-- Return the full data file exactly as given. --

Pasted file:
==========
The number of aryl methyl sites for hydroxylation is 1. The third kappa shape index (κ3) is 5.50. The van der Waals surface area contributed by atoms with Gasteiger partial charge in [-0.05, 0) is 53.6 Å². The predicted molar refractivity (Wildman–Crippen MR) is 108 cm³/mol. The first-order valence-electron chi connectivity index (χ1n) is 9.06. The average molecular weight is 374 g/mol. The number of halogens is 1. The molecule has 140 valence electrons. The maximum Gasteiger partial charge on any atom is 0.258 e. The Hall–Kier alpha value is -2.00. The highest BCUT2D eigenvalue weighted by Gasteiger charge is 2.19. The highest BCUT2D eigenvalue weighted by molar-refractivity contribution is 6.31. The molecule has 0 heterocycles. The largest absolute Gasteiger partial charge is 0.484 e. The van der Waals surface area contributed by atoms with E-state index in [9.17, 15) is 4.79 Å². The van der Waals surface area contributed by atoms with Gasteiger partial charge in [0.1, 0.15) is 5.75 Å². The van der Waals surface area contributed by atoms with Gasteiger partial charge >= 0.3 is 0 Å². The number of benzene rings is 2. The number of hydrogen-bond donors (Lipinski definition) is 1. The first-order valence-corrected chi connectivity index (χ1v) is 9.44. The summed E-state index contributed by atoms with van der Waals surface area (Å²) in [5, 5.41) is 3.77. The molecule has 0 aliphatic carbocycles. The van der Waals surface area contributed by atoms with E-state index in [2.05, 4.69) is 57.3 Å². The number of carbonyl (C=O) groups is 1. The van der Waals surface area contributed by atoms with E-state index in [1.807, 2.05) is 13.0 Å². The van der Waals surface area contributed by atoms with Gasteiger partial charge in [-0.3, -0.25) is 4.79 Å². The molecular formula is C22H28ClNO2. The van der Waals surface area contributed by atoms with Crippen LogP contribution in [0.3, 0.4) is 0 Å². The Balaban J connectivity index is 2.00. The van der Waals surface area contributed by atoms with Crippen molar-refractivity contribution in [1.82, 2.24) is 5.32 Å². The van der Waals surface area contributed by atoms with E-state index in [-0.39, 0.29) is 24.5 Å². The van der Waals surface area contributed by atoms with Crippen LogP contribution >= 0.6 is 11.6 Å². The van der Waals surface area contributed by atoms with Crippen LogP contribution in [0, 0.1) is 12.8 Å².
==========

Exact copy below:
The number of aryl methyl sites for hydroxylation is 1. The third kappa shape index (κ3) is 5.50. The van der Waals surface area contributed by atoms with Gasteiger partial charge in [-0.05, 0) is 53.6 Å². The predicted molar refractivity (Wildman–Crippen MR) is 108 cm³/mol. The first-order valence-electron chi connectivity index (χ1n) is 9.06. The average molecular weight is 374 g/mol. The number of halogens is 1. The molecule has 140 valence electrons. The maximum Gasteiger partial charge on any atom is 0.258 e. The Hall–Kier alpha value is -2.00. The highest BCUT2D eigenvalue weighted by Gasteiger charge is 2.19. The highest BCUT2D eigenvalue weighted by molar-refractivity contribution is 6.31. The molecule has 0 heterocycles. The largest absolute Gasteiger partial charge is 0.484 e. The van der Waals surface area contributed by atoms with E-state index in [9.17, 15) is 4.79 Å². The van der Waals surface area contributed by atoms with Gasteiger partial charge in [0.1, 0.15) is 5.75 Å². The van der Waals surface area contributed by atoms with Gasteiger partial charge >= 0.3 is 0 Å². The number of benzene rings is 2. The number of hydrogen-bond donors (Lipinski definition) is 1. The first-order valence-corrected chi connectivity index (χ1v) is 9.44. The summed E-state index contributed by atoms with van der Waals surface area (Å²) in [5, 5.41) is 3.77. The molecule has 0 aliphatic carbocycles. The van der Waals surface area contributed by atoms with E-state index in [2.05, 4.69) is 57.3 Å². The number of carbonyl (C=O) groups is 1. The van der Waals surface area contributed by atoms with E-state index in [1.807, 2.05) is 13.0 Å². The van der Waals surface area contributed by atoms with Gasteiger partial charge in [-0.3, -0.25) is 4.79 Å². The molecular formula is C22H28ClNO2. The van der Waals surface area contributed by atoms with Crippen LogP contribution in [0.3, 0.4) is 0 Å². The Balaban J connectivity index is 2.00. The van der Waals surface area contributed by atoms with Crippen molar-refractivity contribution in [1.82, 2.24) is 5.32 Å². The van der Waals surface area contributed by atoms with E-state index in [-0.39, 0.29) is 24.5 Å². The van der Waals surface area contributed by atoms with Crippen LogP contribution >= 0.6 is 11.6 Å². The van der Waals surface area contributed by atoms with Crippen LogP contribution in [0, 0.1) is 12.8 Å².